Search Videos by Topic or Participant
Browse by Series:

LHRH Agonists Versus Antagonists in Prostate Cancer

Panelists: David Albala, MD, Crouse Hospital; E. David Crawford, MD, University of Colorado ; Raoul S. Concepcion, MD, Urology Associates, PC; Vahan Kassabi
Published: Thursday, Feb 20, 2014
For High-Definition, Click
For patients with advanced prostate cancer, LHRH agonists have provided successful androgen deprivation therapy (ADT) for several years. However, following the administration of these agents, FSH and LH levels may briefly increase, causing an initial surge in testosterone levels that may worsen some conditions. LHRH antagonists, on the other hand, tend to reduce testosterone levels more quickly and do not cause flares, advocates E. David Crawford, MD.

In addition to a reduction in testosterone-induced flare, which may still occur despite complete androgen blockade, treatment with antagonists results in fewer joint-related, musculoskeletal, and urinary tract complications compared with agonists, notes Crawford. Moreover, antagonists appear to maintain castrate levels of testosterone for longer durations, suggesting an improvement in survival.

Studies have indicated that ADT with LHRH agonists could be associated with cardiovascular events and death, resulting in past FDA safety warnings. In general, Crawford notes, these warnings were made concerning agonists and not antagonists. For men with a prior history of cardiovascular disease, there is a 9% risk of cardiovascular death with an agonist compared with a 3% risk with antagonists, Crawford notes. The relationship between agonists and cardiovascular events may be related to increases in T cells, cytokines, and inflammation following treatment, which do not occur as frequently with antagonists, Crawford believes.
Slider Left
Slider Right
For High-Definition, Click
For patients with advanced prostate cancer, LHRH agonists have provided successful androgen deprivation therapy (ADT) for several years. However, following the administration of these agents, FSH and LH levels may briefly increase, causing an initial surge in testosterone levels that may worsen some conditions. LHRH antagonists, on the other hand, tend to reduce testosterone levels more quickly and do not cause flares, advocates E. David Crawford, MD.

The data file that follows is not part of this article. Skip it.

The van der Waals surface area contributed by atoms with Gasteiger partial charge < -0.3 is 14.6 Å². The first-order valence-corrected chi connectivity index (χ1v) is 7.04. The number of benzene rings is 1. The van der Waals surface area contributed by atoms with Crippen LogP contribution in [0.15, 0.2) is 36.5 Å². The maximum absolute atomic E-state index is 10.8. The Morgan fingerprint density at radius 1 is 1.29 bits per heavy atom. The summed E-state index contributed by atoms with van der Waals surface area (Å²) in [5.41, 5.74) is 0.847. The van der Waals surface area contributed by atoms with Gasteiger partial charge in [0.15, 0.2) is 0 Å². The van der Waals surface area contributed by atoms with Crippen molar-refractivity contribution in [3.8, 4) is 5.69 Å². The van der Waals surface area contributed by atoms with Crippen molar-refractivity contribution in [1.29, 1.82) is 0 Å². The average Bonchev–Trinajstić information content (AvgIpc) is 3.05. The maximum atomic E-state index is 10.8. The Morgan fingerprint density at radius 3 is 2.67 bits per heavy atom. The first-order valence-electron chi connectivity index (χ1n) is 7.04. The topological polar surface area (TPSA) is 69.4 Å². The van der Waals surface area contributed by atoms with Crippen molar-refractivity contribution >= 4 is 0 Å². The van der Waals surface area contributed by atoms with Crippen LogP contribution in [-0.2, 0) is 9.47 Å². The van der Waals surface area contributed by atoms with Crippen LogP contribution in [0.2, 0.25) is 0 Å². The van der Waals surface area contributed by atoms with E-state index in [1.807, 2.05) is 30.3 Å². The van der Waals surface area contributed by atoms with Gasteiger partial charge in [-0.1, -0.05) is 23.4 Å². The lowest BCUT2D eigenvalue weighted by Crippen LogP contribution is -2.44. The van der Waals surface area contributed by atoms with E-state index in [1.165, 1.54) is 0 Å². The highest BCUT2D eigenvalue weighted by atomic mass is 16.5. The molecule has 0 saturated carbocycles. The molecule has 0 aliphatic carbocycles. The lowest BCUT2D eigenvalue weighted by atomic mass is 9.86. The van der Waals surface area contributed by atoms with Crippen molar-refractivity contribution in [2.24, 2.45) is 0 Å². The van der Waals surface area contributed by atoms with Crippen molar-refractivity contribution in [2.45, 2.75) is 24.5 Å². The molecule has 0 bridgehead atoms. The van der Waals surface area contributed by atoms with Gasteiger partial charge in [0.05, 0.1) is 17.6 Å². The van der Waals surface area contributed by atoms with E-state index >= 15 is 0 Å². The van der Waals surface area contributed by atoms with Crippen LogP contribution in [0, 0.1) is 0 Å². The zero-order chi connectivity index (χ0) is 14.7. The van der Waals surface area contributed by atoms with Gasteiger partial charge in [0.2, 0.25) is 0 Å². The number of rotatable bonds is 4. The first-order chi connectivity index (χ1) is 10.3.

In addition to a reduction in testosterone-induced flare, which may still occur despite complete androgen blockade, treatment with antagonists results in fewer joint-related, musculoskeletal, and urinary tract complications compared with agonists, notes Crawford. Moreover, antagonists appear to maintain castrate levels of testosterone for longer durations, suggesting an improvement in survival.

Studies have indicated that ADT with LHRH agonists could be associated with cardiovascular events and death, resulting in past FDA safety warnings. In general, Crawford notes, these warnings were made concerning agonists and not antagonists. For men with a prior history of cardiovascular disease, there is a 9% risk of cardiovascular death with an agonist compared with a 3% risk with antagonists, Crawford notes. The relationship between agonists and cardiovascular events may be related to increases in T cells, cytokines, and inflammation following treatment, which do not occur as frequently with antagonists, Crawford believes.
View Conference Coverage
Online CME Activities
TitleExpiration DateCME Credits
Community Practice Connections™: Personalized Sequencing in Castration-Resistant Prostate Cancer: Bridging the Latest Evidence to the Bedside in Clinical ManagementAug 25, 20181.5
Community Practice Connections™: Precision Medicine for Community Oncologists: Assessing the Role of Tumor-Testing Technologies in Cancer CareNov 30, 20181.0
Publication Bottom Border
Border Publication
x